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Subcompact commute car you’d recommend.

Discussion in 'General Discussion' started by ldi, Feb 12, 2019.

  1. HorizontalHunter

    HorizontalHunter NES Member

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    I didn’t read all of the 150 replies but FWIW I will add this:

    Buy something you really like. Don’t just buy for economic reasons. You will end up hating it and getting rid of it.

    When I was in the reserves and working in Connecticut I bought the Nissan Sentra Sport Edition for the same reasons you are looking to. I ended up dumping it after a few years to buy a 4WD truck. I’m a truck guy and don’t like driving cars in general though.

    Bob
     
  2. Coyote33

    Coyote33

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    Not sure what you mean by "pinnacle toaster", but are you saying there is a Honda Element with V6? I just thought they were all I-4's. Still, the utility is huge with these, and they aren't fancy, but more like an army truck, only Japanese.
     
  3. drgrant

    drgrant Moderator NES Member

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    Yeah it should be comfortable I agree, or you should establish a baseline for what you are willing to withstand/tolerate. This is important.

    Beyond that basic level of tolerance though? Meh. Over time, heavy duty commuting literally changes perceptions. Idi would likely not have even posted this question if he wasn't distinctly in this class. Joe McAverage does not even know what this is. This is an alien planet for him. Joe does not sit in a car for 20,000 miles a year. (and thats only on weekdays) As long as I can afford it I will rarely drive my better car back and forth to work because it's literally beating the thing up for nothing and exposing it to what I would call daily commuting risks, which far outstrip the risks posed by occasional use.

    I was actually pretty annoyed at myself that I didn't come up with a commuting car first before buying the better one. So I drove my nice car to work for a year and a half, and got pissed about the fact that it was taking on lots of miles for a nearly meaningless, not fun, task. Now the current arrangement on the other hand is a lot better. I drive the loafmobile 95% of the time and not care. If some a**h*** hits me, I'm not going to get concerned about diminished value, or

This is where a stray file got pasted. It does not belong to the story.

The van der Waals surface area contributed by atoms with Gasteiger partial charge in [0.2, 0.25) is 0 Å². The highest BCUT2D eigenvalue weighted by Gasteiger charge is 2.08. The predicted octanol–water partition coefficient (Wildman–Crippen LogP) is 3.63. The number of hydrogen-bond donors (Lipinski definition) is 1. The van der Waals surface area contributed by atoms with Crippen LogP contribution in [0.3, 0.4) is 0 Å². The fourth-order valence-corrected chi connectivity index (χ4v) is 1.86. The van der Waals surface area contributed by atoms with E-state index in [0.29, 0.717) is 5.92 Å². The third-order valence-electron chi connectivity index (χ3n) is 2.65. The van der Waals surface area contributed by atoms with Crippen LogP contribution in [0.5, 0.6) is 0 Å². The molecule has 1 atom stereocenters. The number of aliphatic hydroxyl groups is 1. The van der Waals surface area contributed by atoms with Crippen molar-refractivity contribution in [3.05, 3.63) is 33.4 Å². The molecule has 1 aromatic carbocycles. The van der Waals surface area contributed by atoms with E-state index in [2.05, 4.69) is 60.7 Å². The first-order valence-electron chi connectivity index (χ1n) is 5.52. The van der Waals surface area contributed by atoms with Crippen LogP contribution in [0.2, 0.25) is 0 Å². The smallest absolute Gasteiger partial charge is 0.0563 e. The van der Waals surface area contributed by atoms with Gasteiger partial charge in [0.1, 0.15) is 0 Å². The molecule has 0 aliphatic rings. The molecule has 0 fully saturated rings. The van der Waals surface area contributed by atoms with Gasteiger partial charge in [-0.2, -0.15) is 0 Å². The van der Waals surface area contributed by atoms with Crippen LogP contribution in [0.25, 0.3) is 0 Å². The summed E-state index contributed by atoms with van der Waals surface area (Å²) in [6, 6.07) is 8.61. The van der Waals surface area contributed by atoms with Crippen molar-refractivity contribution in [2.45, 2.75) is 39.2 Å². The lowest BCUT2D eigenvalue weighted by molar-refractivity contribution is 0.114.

any of that crap, or get worked up over it, I'll just take the insurance payout(s) and roll it into another used car.

    There's nothing "fun" or "exciting" about being trapped in traffic or a rate limited highway situation. There's no utility to burning up extra gas, or having tons of horsepower, if you literally can't drive very fast/hard. The whole situation literally demands an intentionally boring car, and actually makes anything else frustrating or even more nerve wracking. A commuting vehicle should be set up to maximize long term cost savings and reduce your costs of operation as much as you can, while offset with enough internal comfort features to keep you from completely going insane.

    -Mike
     
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  4. T-Unit

    T-Unit

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    Geo Metro, but if you're not looking for something over 25 years old, then I'd say look at Toyota Corolla or Ford Focus. I would recommend Hyundai Accents or similar Kia, but their automatic transmissions don't hold up to long term city driving and I assume you're not looking to buy a car under warranty since you want something "easy to work on."

    Idk how easy Hyundai's and Kia's are to work on.
     
  5. Wickedcoolname

    Wickedcoolname

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    If my choice was driving that car or walking I'd have sore feet.
     
  6. T-Unit

    T-Unit

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    Totally agree, but it's not about actually driving as fast as the car is capable of, it's the potential to do it that make people pay the money for them... that and to show off/feel superior.

    Of course these people will justify buying such a car under the guise of "safety" or "reliability" but you can't BS me saying a Corvette is safer than a Camry, nor as reliable.
     
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  7. T-Unit

    T-Unit

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    Last time I had my rear drums done was 5 years ago and they've got many more miles of life on them.

    If it's every 4 or 5 years you'll be doing them, I don't think it's that big a deal to have rear disc brakes. They do look nicer tho.
     
  8. widnerkj

    widnerkj

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    024AB934-75C6-434A-AB41-D24F61AEDD27.png


    Joking aside when I started working in the mine. My commuter was a flat out basic 2000 Nissan Frontier. With no options. 2wd, 4cyl, 5speed, crank windows, and air conditioning. Little bastard didn’t have cruise control, or intermittent wipers. But it averaged 35 mpg. I sold it for $2,000 when I picked up my 1999 Miata. Not as good mpg, but so much fun to whip to work.
     
    Last edited: Feb 15, 2019
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  9. ldi

    ldi NES Member

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    You’ve nailed it there ^
     
  10. kope

    kope

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    So, what'd the OP end up buying?
     
  11. ldi

    ldi NES Member

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    Nothing really.
    I’ve invested twelve hundred bucks into the steeleship Sunday special water pump replacement and went to work on following Monday.
    I thought that the car with 60K miles on it is up to the challenge and might as well use it up and when time comes buy something more comfortable for the rest of the driving.
    What are your thoughts ?